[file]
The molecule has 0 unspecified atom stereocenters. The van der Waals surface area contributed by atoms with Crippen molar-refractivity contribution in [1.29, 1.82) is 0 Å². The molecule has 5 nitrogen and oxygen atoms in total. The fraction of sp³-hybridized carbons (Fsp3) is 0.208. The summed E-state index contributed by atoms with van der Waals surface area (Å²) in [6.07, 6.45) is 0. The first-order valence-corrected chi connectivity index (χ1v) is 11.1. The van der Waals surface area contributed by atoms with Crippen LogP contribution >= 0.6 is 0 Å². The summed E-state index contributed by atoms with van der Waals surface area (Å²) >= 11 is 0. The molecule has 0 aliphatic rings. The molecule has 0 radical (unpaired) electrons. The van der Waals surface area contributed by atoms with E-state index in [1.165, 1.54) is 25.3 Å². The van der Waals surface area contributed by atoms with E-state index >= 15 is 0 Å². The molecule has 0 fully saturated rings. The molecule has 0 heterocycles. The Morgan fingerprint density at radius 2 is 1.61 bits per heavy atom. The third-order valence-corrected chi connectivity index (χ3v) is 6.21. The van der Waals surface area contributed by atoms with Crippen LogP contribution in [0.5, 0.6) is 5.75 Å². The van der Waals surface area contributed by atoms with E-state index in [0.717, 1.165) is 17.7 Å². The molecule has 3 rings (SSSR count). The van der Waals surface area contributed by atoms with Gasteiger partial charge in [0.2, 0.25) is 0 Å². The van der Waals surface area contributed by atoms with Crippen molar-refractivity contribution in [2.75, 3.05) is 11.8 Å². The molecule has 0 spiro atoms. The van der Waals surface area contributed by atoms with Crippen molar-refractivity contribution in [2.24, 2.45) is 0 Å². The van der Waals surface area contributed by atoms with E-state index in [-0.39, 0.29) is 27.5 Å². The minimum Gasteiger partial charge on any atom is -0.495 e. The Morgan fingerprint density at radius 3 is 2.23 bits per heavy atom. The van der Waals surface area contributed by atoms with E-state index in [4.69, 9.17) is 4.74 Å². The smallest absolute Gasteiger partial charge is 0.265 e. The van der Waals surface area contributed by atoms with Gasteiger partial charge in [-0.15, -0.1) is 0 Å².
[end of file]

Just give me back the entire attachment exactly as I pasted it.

The molecule has 0 unspecified atom stereocenters. The van der Waals surface area contributed by atoms with Crippen molar-refractivity contribution in [1.29, 1.82) is 0 Å². The molecule has 5 nitrogen and oxygen atoms in total. The fraction of sp³-hybridized carbons (Fsp3) is 0.208. The summed E-state index contributed by atoms with van der Waals surface area (Å²) in [6.07, 6.45) is 0. The first-order valence-corrected chi connectivity index (χ1v) is 11.1. The van der Waals surface area contributed by atoms with Crippen LogP contribution >= 0.6 is 0 Å². The summed E-state index contributed by atoms with van der Waals surface area (Å²) >= 11 is 0. The molecule has 0 aliphatic rings. The molecule has 0 radical (unpaired) electrons. The van der Waals surface area contributed by atoms with E-state index in [1.165, 1.54) is 25.3 Å². The van der Waals surface area contributed by atoms with E-state index >= 15 is 0 Å². The molecule has 0 fully saturated rings. The molecule has 0 heterocycles. The Morgan fingerprint density at radius 2 is 1.61 bits per heavy atom. The third-order valence-corrected chi connectivity index (χ3v) is 6.21. The van der Waals surface area contributed by atoms with Crippen LogP contribution in [0.5, 0.6) is 5.75 Å². The van der Waals surface area contributed by atoms with E-state index in [0.717, 1.165) is 17.7 Å². The molecule has 3 rings (SSSR count). The van der Waals surface area contributed by atoms with Gasteiger partial charge in [0.2, 0.25) is 0 Å². The van der Waals surface area contributed by atoms with Crippen molar-refractivity contribution in [2.75, 3.05) is 11.8 Å². The molecule has 0 spiro atoms. The van der Waals surface area contributed by atoms with Crippen molar-refractivity contribution in [2.24, 2.45) is 0 Å². The van der Waals surface area contributed by atoms with E-state index in [-0.39, 0.29) is 27.5 Å². The minimum Gasteiger partial charge on any atom is -0.495 e. The Morgan fingerprint density at radius 3 is 2.23 bits per heavy atom. The van der Waals surface area contributed by atoms with E-state index in [4.69, 9.17) is 4.74 Å². The smallest absolute Gasteiger partial charge is 0.265 e. The van der Waals surface area contributed by atoms with Gasteiger partial charge in [-0.15, -0.1) is 0 Å².